Renovated Maternity Hospital Delivers Improved Care
By Staff Sgt. Benjamin Rojek, USAF
Special to American Forces Press Service
KABUL, Afghanistan, April 13, 2006 The command surgeon of Combined Forces Command Afghanistan presented the renovated Rabia Balkhi Maternity Hospital to Afghanistan 's minister of public health in a ceremony here April 9.
Lailuma, a midwife at the Rabia Balkhi Maternity Hospital in the Afghan capital of Kabul, prepares to weigh a baby in the hospital's renovated nursery here April 9. The U.S. departments of Defense and Health and Human Services invested a combined $10 million into renovations, then presented the hospital to Afghanistan's minister of public health in a formal ceremony April 9. Photo by Staff Sgt. Benjamin Rojek, USAF
(Click photo for screen-resolution image)
The U.S. Defense and Health and Human Services departments invested a combined $10 million into renovations, Air Force Col. (Dr.) Donald Thompson said.
The renovations and related training programs already have improved the care provided by the Rabia Balkhi, which is Kabul's second-busiest maternity hospital, delivering more than 15,000 babies each year.
"When we first started, there were three to four maternal deaths per week. Last year, (Rabia Balkhi) had 18 maternal deaths for the entire year," Thompson said.
Those numbers, plus the 50 percent decline in the mortality rate for newborns weighing more than 5.5 pounds, show a positive trend. But there are still too many deaths, and that is what continuing programs will attempt to reduce, Thompson said.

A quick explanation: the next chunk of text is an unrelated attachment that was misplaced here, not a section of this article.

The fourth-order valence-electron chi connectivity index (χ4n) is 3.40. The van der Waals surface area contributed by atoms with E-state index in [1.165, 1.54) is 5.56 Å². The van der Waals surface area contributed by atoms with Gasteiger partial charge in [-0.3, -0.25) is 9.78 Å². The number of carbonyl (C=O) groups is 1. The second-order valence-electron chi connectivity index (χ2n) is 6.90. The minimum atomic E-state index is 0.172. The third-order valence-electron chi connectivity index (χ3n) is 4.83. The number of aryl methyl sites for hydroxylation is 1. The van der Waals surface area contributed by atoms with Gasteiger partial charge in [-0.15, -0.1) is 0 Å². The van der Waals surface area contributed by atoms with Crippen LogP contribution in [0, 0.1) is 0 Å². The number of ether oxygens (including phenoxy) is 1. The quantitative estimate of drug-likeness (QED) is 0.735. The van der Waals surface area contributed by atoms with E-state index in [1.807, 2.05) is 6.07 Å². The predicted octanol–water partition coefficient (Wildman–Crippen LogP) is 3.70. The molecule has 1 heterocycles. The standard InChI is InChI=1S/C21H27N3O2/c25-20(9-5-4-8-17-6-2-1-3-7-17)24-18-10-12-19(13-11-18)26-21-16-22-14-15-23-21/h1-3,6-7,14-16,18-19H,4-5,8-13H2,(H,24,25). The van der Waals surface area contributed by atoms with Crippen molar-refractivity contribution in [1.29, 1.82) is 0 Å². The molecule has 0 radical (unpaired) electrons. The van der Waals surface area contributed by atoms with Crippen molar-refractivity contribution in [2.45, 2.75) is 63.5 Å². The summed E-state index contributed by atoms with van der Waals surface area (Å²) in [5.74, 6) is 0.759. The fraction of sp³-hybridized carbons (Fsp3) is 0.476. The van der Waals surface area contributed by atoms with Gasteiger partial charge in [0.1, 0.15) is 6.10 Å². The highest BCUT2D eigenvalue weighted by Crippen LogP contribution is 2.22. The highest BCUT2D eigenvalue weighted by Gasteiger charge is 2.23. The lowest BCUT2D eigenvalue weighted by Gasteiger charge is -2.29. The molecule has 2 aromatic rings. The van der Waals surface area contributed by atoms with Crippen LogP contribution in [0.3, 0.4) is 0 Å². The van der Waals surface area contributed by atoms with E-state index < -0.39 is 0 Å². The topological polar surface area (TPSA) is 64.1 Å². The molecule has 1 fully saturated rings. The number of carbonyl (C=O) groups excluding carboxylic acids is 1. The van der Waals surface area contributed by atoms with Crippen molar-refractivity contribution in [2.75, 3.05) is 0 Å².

Finding ways to deliver adequate health care is important to establishing a stable society, said Mohammad Amin Fatimie, Afghanistan's public health minister.
Americans and Afghans should work together on all issues concerning the future of Afghanistan, Fatimie said.
"We have common enemies - terrorists and disease," he said, describing Afghans and Americans as "brothers with the same goal."
The Defense Department undertook the renovations of the hospital in 2004, investing about $2 million to upgrade the structure, plumbing and electric systems, said Thompson. DoD also built a well and installed an above-ground water storage tank so the hospital would have a steady supply of water despite the frequent power outages in Kabul.
Although work on the facility is done, the Department of Health and Human Services will continue its work on management and training programs along with Cure International and the International Medical Corps, helping to improve salaries, staff coverage and patient care, Thompson said.
HHS is also participating in developing obstetrics and gynecology training programs at the hospital, and is beginning to fund Cure International's help with hospital management.
Part of the plan for delivering care includes trips by medical professionals into the communities to identify women early in their pregnancies and encourage prenatal visits. This will allow doctors to set up intensive follow-up care for high-risk mothers, Thompson said.
Participating organizations also are developing a regional plan to link community health centers to hospitals to improve referrals and continuity of care, Thompson said.
With the officials from the Ministry of Public Health, coalition and other officials are identifying health care needs across Afghanistan, he said.
(Air Force Staff Sgt. Benjamin Rojek is assigned to Combined Forces Command Afghanistan Public Affairs.)